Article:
What We Really Know About Dream Lag

According to Medical News Today, most people can recall a time where events, faces, or places from their waking life creep into their dreams. But unlike the day-residue effect, which replicates recent events like a hectic workday only a few hours later, dream lag can show up a week later after someone’s first experienced it. That’s because it can take a couple of days for some experiences to be processed by the brain and filed away into your long-term memory.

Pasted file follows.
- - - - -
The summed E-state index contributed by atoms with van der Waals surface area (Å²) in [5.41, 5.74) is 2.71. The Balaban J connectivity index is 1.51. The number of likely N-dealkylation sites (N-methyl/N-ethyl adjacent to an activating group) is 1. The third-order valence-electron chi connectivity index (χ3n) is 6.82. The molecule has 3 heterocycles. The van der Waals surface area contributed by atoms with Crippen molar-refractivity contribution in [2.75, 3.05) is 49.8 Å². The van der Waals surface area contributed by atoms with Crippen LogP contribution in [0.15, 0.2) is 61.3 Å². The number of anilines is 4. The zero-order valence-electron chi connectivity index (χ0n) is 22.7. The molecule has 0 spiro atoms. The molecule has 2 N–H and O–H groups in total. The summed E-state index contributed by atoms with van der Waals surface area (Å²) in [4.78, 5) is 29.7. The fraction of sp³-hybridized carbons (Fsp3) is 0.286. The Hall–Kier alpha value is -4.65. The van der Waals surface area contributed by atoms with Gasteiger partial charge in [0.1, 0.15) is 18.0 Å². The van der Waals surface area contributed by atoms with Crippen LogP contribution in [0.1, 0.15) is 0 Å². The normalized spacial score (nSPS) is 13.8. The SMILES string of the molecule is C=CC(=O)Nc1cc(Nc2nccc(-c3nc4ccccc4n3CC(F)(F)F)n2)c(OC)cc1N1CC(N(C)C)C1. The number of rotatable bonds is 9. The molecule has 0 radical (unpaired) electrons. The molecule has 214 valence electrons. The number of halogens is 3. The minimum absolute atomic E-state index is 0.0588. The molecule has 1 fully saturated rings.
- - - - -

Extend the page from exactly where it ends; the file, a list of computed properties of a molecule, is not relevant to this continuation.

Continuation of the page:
Once it’s there, bits and pieces of the memory can work their way into your dream, leading to a déjà vu effect that almost feels like the real thing. The chances of this happening are even more likely considering that 65% of all dreams are based on daily occurrences in our lives, according to a 2019 Sage Journal study. Not to mention that depending on the quality of your snooze session, it can even bring on a lighter stage of sleep where these dreams can happen.

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